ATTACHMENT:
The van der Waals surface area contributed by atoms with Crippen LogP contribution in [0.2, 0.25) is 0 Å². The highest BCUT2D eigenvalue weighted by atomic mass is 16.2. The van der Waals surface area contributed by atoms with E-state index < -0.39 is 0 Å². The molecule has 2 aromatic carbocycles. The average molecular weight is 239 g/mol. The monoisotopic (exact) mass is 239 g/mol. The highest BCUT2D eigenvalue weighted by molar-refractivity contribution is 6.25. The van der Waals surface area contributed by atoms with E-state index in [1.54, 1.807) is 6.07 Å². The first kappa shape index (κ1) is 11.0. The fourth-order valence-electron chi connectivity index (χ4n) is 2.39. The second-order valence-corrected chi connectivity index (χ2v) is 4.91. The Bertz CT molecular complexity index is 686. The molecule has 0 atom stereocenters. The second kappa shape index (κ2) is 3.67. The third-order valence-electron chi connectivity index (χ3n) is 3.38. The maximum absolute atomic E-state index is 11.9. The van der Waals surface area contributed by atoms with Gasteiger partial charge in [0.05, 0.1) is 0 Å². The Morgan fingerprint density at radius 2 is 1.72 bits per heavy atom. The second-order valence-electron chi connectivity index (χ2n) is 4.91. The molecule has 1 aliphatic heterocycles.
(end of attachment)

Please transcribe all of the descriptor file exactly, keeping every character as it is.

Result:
The van der Waals surface area contributed by atoms with Crippen LogP contribution in [0.2, 0.25) is 0 Å². The highest BCUT2D eigenvalue weighted by atomic mass is 16.2. The van der Waals surface area contributed by atoms with E-state index < -0.39 is 0 Å². The molecule has 2 aromatic carbocycles. The average molecular weight is 239 g/mol. The monoisotopic (exact) mass is 239 g/mol. The highest BCUT2D eigenvalue weighted by molar-refractivity contribution is 6.25. The van der Waals surface area contributed by atoms with E-state index in [1.54, 1.807) is 6.07 Å². The first kappa shape index (κ1) is 11.0. The fourth-order valence-electron chi connectivity index (χ4n) is 2.39. The second-order valence-corrected chi connectivity index (χ2v) is 4.91. The Bertz CT molecular complexity index is 686. The molecule has 0 atom stereocenters. The second kappa shape index (κ2) is 3.67. The third-order valence-electron chi connectivity index (χ3n) is 3.38. The maximum absolute atomic E-state index is 11.9. The van der Waals surface area contributed by atoms with Gasteiger partial charge in [0.05, 0.1) is 0 Å². The Morgan fingerprint density at radius 2 is 1.72 bits per heavy atom. The second-order valence-electron chi connectivity index (χ2n) is 4.91. The molecule has 1 aliphatic heterocycles.